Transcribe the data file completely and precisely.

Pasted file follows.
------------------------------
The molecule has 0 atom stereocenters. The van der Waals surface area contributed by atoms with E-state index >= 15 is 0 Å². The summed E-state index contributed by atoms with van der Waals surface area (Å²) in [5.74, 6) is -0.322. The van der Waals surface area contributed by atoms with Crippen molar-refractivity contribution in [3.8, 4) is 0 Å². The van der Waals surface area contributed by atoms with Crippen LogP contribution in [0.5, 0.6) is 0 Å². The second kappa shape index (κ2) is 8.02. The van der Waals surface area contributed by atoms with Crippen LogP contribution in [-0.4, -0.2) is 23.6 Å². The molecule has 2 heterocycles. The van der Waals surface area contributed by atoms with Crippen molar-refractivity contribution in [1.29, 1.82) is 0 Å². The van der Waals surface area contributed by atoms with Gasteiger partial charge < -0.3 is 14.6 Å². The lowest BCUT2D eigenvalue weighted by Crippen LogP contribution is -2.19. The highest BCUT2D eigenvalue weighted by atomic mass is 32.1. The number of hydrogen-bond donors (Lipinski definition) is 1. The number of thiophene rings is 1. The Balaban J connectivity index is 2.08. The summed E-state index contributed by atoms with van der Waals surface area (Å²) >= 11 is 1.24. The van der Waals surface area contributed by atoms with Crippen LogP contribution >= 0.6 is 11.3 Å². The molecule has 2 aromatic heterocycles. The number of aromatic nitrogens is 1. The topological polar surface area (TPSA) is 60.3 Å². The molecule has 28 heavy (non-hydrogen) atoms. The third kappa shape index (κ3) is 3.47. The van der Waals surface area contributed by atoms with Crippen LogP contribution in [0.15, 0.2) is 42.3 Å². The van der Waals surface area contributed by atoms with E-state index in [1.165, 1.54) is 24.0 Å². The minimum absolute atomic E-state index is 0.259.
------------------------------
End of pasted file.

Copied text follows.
The molecule has 0 atom stereocenters. The van der Waals surface area contributed by atoms with E-state index >= 15 is 0 Å². The summed E-state index contributed by atoms with van der Waals surface area (Å²) in [5.74, 6) is -0.322. The van der Waals surface area contributed by atoms with Crippen molar-refractivity contribution in [3.8, 4) is 0 Å². The van der Waals surface area contributed by atoms with Crippen LogP contribution in [0.5, 0.6) is 0 Å². The second kappa shape index (κ2) is 8.02. The van der Waals surface area contributed by atoms with Crippen LogP contribution in [-0.4, -0.2) is 23.6 Å². The molecule has 2 heterocycles. The van der Waals surface area contributed by atoms with Crippen molar-refractivity contribution in [1.29, 1.82) is 0 Å². The van der Waals surface area contributed by atoms with Gasteiger partial charge < -0.3 is 14.6 Å². The lowest BCUT2D eigenvalue weighted by Crippen LogP contribution is -2.19. The highest BCUT2D eigenvalue weighted by atomic mass is 32.1. The number of hydrogen-bond donors (Lipinski definition) is 1. The number of thiophene rings is 1. The Balaban J connectivity index is 2.08. The summed E-state index contributed by atoms with van der Waals surface area (Å²) >= 11 is 1.24. The van der Waals surface area contributed by atoms with Crippen LogP contribution >= 0.6 is 11.3 Å². The molecule has 2 aromatic heterocycles. The number of aromatic nitrogens is 1. The topological polar surface area (TPSA) is 60.3 Å². The molecule has 28 heavy (non-hydrogen) atoms. The third kappa shape index (κ3) is 3.47. The van der Waals surface area contributed by atoms with Crippen LogP contribution in [0.15, 0.2) is 42.3 Å². The van der Waals surface area contributed by atoms with E-state index in [1.165, 1.54) is 24.0 Å². The minimum absolute atomic E-state index is 0.259.